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Repairs to Sir Lee L Moore Judicial Complex delayed because of excessive mold presence, says AG


by Kevon Browne

St. Kitts and Nevis (WINN) – Nine months on, the mold situation at the Sir Lee L Moore Judicial Complex still needs to be rectified.

In updating the parliament on the situation, the Attorney General of St. Kitts and Nevis, Hon. Garth Wilkin, said there is a delay in giving a full report on what work is needed to rectify the mold issue since the complex was closed in June 2022.

“In relation to the building, there has been a delay in completing the full examination of what needs to be done with the Sir Lee L Moore Judicial and Legal Services Complex. Because of the extreme mold presence, it’s difficult for the Public Works officials to spend much time in the building… it has many rooms; many elements. So we are still awaiting a full report, but what I can tell the people of this nation is that – One, they have to replace the roof. Two, we have to replace all electrical and data lines. Three, we have to gut the central air conditioning system and replace it with a new system. Four, we may have to condemn the basement, which [attracts] a lot of moisture given its presence in Basseterre and our aquifer and the construction of our underground.”

Wilkin recounted the necessary measures taken because people working within the complex were getting sick, and a young woman was losing her hair.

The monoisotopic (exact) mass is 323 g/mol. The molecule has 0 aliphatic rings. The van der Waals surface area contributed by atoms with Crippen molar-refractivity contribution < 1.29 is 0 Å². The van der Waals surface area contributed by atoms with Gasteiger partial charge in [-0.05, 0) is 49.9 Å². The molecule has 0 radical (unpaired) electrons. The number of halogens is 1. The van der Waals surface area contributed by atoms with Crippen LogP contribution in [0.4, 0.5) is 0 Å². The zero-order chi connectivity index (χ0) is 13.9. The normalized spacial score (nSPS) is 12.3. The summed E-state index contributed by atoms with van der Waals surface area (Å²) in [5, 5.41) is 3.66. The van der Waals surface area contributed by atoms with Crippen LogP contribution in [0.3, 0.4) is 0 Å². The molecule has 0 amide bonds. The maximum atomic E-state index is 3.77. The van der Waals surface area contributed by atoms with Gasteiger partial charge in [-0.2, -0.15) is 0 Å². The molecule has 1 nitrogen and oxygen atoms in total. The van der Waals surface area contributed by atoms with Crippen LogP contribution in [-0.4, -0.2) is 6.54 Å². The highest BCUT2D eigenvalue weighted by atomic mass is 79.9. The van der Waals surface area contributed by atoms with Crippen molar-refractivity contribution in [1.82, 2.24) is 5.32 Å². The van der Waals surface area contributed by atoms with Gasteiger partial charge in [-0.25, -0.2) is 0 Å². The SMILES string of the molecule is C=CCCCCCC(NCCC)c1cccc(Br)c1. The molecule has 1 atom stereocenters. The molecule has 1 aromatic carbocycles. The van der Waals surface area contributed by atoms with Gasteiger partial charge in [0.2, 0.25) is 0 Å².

Magistrate and High Court, the judges changes, the High Court Registry and general operations were halted and moved from the building. Criminal Court was moved to the Police Training School in Ponds Pasture, Magistrate Courts were moved to Fortlands, and the High Court Registry was moved to the Sir Tapley Seaton Annex.

According to the US Centers for Disease Control and Prevention (CDC), “Mold will grow in places with a lot of moisture.”

When mold spores drop on surfaces with excessive moisture -roofs, pipes, walls, plant pots, or where there has been flooding – they will grow. 

The CDC also says many building materials provide suitable nutrients that encourage mold growth. “Wet cellulose materials, including paper and paper products, cardboard, ceiling tiles, wood, and wood products, are particularly conducive to the growth of some molds. Other materials, such as dust, paints, wallpaper, insulation materials, drywall, carpet, fabric, and upholstery, commonly support mold growth.”


  • Keep humidity levels as low as possible—between 30% and 50%–all day.
  • Use an air conditioner or a dehumidifier during humid months.
  • Ventilation. 
  • Fix any leaks to roofs, walls, or plumbing so mold does not have moisture to grow.
  • Consider not using carpet in rooms or areas like bathrooms or basements that may have a lot of moisture.

AG Wilkin promised the nation that the complex would be approached holistically, given its cultural and historical significance.


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